Part 1 of 5: Pregnancy and the current recommendations for exercise & strength training

I think every mom can remember the exact moment that she got those 2 pink lines on a pregnancy test. Before you actually got the nerve to purchase the test (oh God please don’t let anyone I know see me) and then think of some Instagram-worthy way to tell your husband the news, there are usually some weird symptoms that you can’t quite attribute to anything else. In the back of your mind you know what’s probably gone down but you just ignore it until you decide you can’t keep pretending to drink out of your wine glass at girls’ night.

No? Just me? Anyway… I can remember going out into my garage gym one June afternoon to train, and when I tried to arch my back during the bench press I felt a sharp, nagging pain that ran right down the midline of my abdomen. Never having experienced this before I decided to chalk it up to maybe some weird stomach cramp or tenderness from my belt. I proceeded to finish the session with a flat back, thinking it was an isolated incident, but it happened again the next time I benched, and again the time after that.

A few weeks later I would find out I was pregnant, date of conception being early in June. I can’t say for certain that this was the cause of pain in my abdominal ligaments, but perhaps the hormonal changes had something to do with it (and honestly I kind of just knew). I would later have to make additional modifications to my bench press and other lifts in order to accommodate my growing belly.

These modifications were not anything specific that I read in a book, heard from a doctor, or even worked closely with a coach on. Sometimes I was able to get advice from other moms who lifted through pregnancy, but other times I had to figure it out on my own. I wasn't able to find a local healthcare professional who supported barbell training, nor could I find other women who trained while pregnant and experienced some of the same things that I was. The point of that riveting introduction about my bench press was to illustrate that information on lifting throughout pregnancy is lacking and that everyone experiences pregnancy differently.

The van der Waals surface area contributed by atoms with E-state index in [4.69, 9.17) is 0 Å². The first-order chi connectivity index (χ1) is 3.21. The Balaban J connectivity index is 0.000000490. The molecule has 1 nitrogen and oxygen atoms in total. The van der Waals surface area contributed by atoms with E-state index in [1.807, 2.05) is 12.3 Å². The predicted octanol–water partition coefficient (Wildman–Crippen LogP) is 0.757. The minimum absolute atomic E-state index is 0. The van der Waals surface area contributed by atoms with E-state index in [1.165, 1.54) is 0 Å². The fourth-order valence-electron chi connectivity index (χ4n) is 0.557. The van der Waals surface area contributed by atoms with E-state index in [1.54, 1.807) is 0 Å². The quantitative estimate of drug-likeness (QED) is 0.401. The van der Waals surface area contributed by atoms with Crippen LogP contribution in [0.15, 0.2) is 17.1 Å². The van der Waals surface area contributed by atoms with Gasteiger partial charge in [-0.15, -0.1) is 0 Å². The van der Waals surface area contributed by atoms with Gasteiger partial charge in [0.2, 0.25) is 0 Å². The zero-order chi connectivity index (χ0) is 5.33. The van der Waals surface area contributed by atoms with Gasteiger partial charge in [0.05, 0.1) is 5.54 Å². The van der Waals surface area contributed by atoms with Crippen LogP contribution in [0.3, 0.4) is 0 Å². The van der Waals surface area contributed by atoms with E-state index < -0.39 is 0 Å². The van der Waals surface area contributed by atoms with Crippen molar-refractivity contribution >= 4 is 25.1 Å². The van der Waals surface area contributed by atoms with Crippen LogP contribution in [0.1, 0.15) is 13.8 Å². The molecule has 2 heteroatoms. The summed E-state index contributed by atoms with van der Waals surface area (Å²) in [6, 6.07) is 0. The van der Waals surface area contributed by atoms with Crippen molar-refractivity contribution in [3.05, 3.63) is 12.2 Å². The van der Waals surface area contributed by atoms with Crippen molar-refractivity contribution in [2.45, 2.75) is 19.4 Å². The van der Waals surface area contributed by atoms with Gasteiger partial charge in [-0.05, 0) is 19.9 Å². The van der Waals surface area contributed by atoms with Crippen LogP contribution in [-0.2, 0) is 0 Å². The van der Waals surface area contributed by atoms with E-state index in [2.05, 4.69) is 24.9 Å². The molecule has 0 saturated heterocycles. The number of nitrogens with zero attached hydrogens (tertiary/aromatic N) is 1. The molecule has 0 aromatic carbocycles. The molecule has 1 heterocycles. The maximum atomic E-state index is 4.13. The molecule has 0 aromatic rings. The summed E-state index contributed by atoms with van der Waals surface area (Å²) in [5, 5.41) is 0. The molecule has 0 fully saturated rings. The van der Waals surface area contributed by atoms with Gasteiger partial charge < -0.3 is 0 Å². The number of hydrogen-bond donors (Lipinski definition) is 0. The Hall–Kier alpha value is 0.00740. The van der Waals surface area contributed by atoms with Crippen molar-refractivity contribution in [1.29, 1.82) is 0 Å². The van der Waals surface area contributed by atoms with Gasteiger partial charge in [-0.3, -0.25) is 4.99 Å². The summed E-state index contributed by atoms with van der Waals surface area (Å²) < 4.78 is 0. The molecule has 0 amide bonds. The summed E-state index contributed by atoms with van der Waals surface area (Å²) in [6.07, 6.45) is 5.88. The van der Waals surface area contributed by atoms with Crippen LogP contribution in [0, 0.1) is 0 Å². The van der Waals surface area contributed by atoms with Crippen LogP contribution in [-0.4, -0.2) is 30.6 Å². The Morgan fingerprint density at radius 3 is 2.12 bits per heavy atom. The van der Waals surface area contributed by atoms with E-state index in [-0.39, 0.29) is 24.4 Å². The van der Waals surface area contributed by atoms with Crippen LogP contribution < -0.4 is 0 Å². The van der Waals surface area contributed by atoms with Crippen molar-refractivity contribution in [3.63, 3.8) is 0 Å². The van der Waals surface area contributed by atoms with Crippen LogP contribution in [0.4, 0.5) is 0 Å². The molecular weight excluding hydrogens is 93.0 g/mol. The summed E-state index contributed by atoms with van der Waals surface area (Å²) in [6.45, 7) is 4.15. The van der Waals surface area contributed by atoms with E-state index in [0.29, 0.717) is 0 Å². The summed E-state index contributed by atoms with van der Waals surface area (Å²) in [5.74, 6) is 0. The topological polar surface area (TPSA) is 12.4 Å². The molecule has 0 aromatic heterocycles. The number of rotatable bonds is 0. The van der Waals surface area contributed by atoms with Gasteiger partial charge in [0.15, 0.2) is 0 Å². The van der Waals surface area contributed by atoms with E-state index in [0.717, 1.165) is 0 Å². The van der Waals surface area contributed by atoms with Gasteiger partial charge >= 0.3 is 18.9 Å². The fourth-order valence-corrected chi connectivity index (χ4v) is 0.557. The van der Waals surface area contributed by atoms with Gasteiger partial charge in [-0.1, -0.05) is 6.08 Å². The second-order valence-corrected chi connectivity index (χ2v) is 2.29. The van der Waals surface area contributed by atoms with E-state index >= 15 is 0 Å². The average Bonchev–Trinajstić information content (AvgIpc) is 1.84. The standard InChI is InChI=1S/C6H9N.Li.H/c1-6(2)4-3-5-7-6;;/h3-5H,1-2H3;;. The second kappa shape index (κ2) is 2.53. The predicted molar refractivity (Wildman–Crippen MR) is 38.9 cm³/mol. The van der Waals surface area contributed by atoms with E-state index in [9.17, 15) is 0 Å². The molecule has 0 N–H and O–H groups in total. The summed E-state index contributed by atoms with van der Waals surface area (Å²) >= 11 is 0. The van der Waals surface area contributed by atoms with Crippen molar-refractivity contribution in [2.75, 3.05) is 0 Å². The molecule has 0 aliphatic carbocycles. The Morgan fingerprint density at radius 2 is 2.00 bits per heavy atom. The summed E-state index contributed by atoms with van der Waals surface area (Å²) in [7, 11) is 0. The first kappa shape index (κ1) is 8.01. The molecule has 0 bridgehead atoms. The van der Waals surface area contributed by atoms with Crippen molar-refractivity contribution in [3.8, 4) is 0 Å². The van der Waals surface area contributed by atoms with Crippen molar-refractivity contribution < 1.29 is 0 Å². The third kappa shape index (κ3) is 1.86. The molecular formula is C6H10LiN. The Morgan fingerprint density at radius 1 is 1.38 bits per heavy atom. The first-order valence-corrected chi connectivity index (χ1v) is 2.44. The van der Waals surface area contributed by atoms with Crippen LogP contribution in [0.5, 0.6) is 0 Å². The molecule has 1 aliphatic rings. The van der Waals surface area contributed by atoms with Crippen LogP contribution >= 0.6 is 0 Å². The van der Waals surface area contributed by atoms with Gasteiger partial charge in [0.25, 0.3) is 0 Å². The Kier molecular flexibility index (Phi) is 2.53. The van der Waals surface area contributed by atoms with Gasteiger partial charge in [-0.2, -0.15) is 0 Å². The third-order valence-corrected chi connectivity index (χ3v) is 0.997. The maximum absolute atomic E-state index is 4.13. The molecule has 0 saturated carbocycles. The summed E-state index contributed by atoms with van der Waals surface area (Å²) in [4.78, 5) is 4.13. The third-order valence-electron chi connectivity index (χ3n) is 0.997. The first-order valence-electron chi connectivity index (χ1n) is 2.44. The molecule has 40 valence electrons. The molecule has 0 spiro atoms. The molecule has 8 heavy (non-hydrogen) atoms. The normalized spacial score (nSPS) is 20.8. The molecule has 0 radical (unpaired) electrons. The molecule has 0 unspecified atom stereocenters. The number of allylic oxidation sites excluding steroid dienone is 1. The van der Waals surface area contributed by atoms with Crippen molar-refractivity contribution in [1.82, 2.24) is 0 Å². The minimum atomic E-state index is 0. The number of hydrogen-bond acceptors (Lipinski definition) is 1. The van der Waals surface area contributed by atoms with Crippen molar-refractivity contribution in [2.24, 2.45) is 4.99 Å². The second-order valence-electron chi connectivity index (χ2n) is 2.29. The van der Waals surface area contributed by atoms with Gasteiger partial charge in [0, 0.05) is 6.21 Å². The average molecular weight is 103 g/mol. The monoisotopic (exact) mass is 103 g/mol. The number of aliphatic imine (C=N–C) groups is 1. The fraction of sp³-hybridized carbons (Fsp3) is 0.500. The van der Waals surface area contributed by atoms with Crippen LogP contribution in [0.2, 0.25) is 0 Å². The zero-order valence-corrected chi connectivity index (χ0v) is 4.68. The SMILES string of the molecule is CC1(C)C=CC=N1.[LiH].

The purpose of this 5-part series is not to make promises or even speculations about what your specific experience will or won’t be if you choose to train while pregnant. I really wish I could tell you that if you train, you will have a shorter labor, an easier delivery, no medical intervention, and you won’t even lose control of your bowels (TMI?). But I can’t. Still interested? Excellent. Because what we are going to discuss is:

  • the current recommendations for exercise and strength training during pregnancy

  • the benefits, potential risks, and myths surrounding training while pregnant

  • modifications you can make to your barbell lifts

  • programming during pregnancy

  • getting back under the bar postpartum

Grab your bellies ladies, here we go!

Lifting during pregnancy has become more and more commonplace and strong women everywhere are challenging the notion that heavy lifting during pregnancy is deleterious. Despite there being no evidence that this is true, women who choose to train while pregnant will receive criticism from people who are otherwise uninformed. I’m not a medical doctor, so obviously don’t take my word as gospel, but I am a physical therapist and barbell coach who lifted heavy barbells while pregnant and delivered a perfectly healthy baby girl. And I’m here to shed some light on the issue of training while pregnant so that next time you get lowkey judged about your pregnancy decisions, you can just go strongly and silently about your business.